Karpin’s Korner: Bird Never Took Flight, Yanks Still Feeling Effects

Mark LoMoglio/Icon Sportswire

Remember Greg Bird? He was supposed to be the next great, left handed power hitter in a long line of left handed power hitters that are littered throughout Yankee history.

The Yanks’ miss on Bird is still being felt today because he hits left handed. If Bird had played up to or just a tad short of his potential, he would’ve provided that much needed power from the left side.

The Yankees raved about Bird, who projected as a young, left handed power hitter who had good plate discipline and could take advantage of the short right field porch at Yankee Stadium. According to some, Bird had a “sweet, left handed swing,” that was tailor made for the Bronx.

I was not as impressed with Bird as some were. I thought he had a “long, looping swing,” that lacked bat speed and made him susceptible to a good fastball and he was not a “gold glove” first baseman, nor was he athletic.

Bird’s extensive injury history played a part in his demise, but I don’t know what the Yankee scouts were seeing in the first place. Bird had an ability to draw walks, and the Yankees love that, but a number of scouts also noticed that he let a lot of good pitches go by looking for the free pass.

This was the scouting report on Bird from “Baseball Prospectus” from August, 2015: (I had not seen this BP scouting report before I wrote this column)

The biggest concern here is that his bat speed isn’t plus. Bird will have trouble against good fastballs and velocity. There are definitely holes in his swing, as would be expected with bat speed questions and an uppercut/power swing plane. He compensates somewhat for this with his plate discipline. He also recognizes spin and tracks pitches well. I’d still avoid throwing him too much soft stuff; you don’t try to beat a guy with slider bat speed like that. You have to let him beat your fastball first. Bird is also a bat only player. To his credit, he has soft hands at first base and a good arm for a first baseman. He’s a poor athlete with a history of back issues and he doesn’t run well or cover much ground in the field.”

In 2018, Bird played in a career high 82 games but his slash line was .199/.286/.386. Not good for what the Yankees were expecting from their young first baseman.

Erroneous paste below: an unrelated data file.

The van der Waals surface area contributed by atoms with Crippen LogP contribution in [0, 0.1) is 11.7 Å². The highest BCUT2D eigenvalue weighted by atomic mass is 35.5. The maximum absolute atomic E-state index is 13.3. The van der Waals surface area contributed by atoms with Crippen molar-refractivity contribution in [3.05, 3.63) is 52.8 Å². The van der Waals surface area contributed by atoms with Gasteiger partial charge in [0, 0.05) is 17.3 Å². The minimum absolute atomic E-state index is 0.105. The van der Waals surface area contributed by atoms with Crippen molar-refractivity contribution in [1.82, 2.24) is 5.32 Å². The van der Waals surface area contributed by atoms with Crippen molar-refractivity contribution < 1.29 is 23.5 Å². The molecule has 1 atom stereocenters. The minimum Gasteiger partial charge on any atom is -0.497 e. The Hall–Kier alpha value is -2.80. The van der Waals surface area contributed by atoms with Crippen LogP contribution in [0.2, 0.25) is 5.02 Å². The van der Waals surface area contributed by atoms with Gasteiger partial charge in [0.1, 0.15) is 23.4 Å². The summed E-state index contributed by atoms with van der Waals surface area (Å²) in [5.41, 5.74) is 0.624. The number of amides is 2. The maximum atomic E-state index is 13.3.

Luke Voit is a nice player but, with all due respect, he’s part of the dilemma that plagues the 2021 Yankees. The lineup is loaded with right handed power hitters who strike out a lot and don’t produce in the post season. In the last two seasons, Voit has struck out 196 times in 174 games. In the post season, Voit has 1 HR, and 6 RBI’s in 50 at-bats.

Looks like I was wrong about Jay Bruce. It was common knowledge that he was not an experienced first baseman. Nevertheless, I thought he could give the Yankees a few long balls but he’s looked awful at the plate. It’s just a matter of time before he’s an ex-Yankee.

The Yankees first 15 games are against divisional opponents. So far, they’re 5-7. Not the way you want to play against your division rivals if you hope to win the AL East. Even at this early juncture of the season, this upcoming three game series against Tampa is pretty important.

Like last weekend, the Rays come into the series on a three game losing streak. Will the Yankees allow them to get on track again as they did last weekend, or will they begin to get their act together by winning this series? Stay tuned.

Have you noticed who is on the top step of the dugout when the Yanks do something good. It’s Rougned Odor, who appears to be providing a little energy to a team, that, at times, this season, has looked lifeless. If the 27-year old, left hand hitter can regain his hitting form from a few years ago, Yanks may have something useful.

MLB has dipped into its laboratory to come up with some more experimental rules as incentive for keeping starting pitchers in longer and to promote more offense. The rules will be implemented in the independent Atlantic League. There is the “double hook” designated hitter rule, that would be employed for the entire season, and the pitching rubber will be moved back one foot to 61 feet, 6 inches. That would start on August 3rd and continue for the remainder of the season.

Under the “DH-DH” rule, a team would lose its Designated Hitter if the starting pitcher is removed from the game. A team would need to employ a pinch-hitter or have the pitcher bat in that spot for the remainder of the game.

The idea is to encourage teams to stay with the starting pitchers a little longer in games. After giving it some thought, the rule would make teams “burn” two players with one move. Would the rosters be expanded to accommodate the repercussions from such a rule?

Would moving the rubber back one foot increase action and lessen the idle moments of a game?

The Atlantic League cited research from the American Sports Medicine Institute that said “no mechanical changes were needed for pitchers pitching to a distance of 63 feet, 8 inches.” The key word there is “mechanical.”

For over a century and a half and for our entire lives, the pitching rubber was 60 feet, six inches so that is ingrained in our minds. What kind of changes would be needed mentally for pitchers to make the adjustment? Pitchers would have to make drastic adjustments with their off speed stuff, more so than the fastball.

Maybe if today’s hitters went back to basics and prioritized contact when they’re in a two strike count, or be a little more aggressive on a 2-0 count instead of looking for a walk, the game would be a lot more interesting. It may even be more appealing to a new generation of fans that the sport is trying to connect with.

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